Simon and Garfunkel sang it on Bookends, their classic 1968 album. However deeply unfashionable, it’s worth trying, especially now there are so many harried, frenzied ways to save time — often leaving us too depleted to to enjoy it.
This year, we re-did the bathroom, our only one, after 20 years of putting up with a nasty, shallow tub that always left my knees cold. Now our tub is 21 inches deep, the deepest you can buy. When it’s full, the water completely covers my shoulders. The challenge is filling it, a process that takes at least 20 minutes. It’s so slow. It takes so much time. That’s exactly one of the reasons I like it so much, the anticipation of that pleasure equal to the pleasure itself.
I don’t own a microwave oven and never have. I know all the reasons it’s a great thing, but there’s no room for one in my tiny galley kitchen. I don’t miss its artificial haste a bit; you can re-heat or cook many foods in 10 to 20 minutes using a cooktop or oven. As important to me as the additional space is the additional time this forces into my day and my thinking. It slows me down. Experience has taught me that getting so hungry I can’t wait to eat is unhealthy and likely to provoke me into shoving whatever’s closest into my mouth. Eating should be something you enjoy, not just re-filling the fuel tank.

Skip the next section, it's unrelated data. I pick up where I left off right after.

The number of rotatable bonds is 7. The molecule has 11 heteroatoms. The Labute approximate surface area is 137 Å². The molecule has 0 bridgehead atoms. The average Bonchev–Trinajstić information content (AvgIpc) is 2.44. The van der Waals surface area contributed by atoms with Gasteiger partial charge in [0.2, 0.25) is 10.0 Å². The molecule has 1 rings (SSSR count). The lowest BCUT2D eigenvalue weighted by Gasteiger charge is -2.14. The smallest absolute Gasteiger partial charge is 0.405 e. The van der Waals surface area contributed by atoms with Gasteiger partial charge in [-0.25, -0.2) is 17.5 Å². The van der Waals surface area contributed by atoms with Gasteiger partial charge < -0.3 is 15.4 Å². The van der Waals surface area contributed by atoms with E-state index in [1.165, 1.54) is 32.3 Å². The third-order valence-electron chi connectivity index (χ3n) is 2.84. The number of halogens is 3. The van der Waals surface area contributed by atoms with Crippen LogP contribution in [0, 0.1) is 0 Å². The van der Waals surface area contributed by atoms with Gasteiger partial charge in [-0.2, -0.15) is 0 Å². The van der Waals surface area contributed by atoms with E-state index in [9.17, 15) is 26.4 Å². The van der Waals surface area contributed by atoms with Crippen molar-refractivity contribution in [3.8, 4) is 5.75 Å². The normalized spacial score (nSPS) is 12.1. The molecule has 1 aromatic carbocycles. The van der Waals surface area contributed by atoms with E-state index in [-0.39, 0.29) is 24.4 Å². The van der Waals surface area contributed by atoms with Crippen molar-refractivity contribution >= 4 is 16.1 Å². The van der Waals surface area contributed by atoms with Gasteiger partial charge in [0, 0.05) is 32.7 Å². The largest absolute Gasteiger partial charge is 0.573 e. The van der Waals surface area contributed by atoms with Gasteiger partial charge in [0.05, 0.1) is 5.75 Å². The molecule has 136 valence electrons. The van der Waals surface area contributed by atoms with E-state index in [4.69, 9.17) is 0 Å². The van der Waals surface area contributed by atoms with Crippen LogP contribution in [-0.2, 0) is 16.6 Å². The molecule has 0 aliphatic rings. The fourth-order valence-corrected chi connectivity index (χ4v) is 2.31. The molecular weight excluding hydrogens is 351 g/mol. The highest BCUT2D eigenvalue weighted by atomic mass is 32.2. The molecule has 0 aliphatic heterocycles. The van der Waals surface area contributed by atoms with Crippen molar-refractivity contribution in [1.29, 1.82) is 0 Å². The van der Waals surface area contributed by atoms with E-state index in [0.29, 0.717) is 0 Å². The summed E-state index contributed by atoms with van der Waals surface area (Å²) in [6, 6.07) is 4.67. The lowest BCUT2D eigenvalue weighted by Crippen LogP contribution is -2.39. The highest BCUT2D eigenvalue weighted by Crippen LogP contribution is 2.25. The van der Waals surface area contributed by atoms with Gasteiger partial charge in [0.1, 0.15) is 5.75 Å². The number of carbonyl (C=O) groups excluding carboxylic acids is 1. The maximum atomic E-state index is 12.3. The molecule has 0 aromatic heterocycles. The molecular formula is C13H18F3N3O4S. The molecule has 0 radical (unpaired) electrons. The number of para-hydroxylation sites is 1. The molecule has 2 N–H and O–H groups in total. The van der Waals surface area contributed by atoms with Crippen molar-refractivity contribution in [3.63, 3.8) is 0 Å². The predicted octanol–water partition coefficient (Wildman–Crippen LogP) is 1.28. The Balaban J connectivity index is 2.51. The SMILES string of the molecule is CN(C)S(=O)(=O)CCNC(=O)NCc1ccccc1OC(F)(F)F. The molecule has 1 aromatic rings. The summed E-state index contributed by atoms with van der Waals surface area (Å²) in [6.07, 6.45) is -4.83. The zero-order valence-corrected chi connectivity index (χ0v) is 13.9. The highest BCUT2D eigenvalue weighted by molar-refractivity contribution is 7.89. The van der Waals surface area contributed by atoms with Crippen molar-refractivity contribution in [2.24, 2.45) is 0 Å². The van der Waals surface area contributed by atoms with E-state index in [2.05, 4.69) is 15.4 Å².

I hate rushing. I hate being rushed. I’m not a slowpoke, have almost never missed even the most difficult work-related deadline, even with pneumonia, and can get dressed and out the door within minutes. But time constantly compressed into false urgency makes me crazy. I attended a boarding school where our every day was set to bells — 6:55 wake-up, 7:05 walk around the block, 7:25 breakfast. Living by their pre-set clock meant hurrying through the potentially pleasurable activities of waking slowly and calmly, dressing leisurely, walking mindfully and appreciatively. The need for speed was audible, relentless, daily. Horrible!
It’s how most of us live without — literally — hesitation. Read the rest of this entry »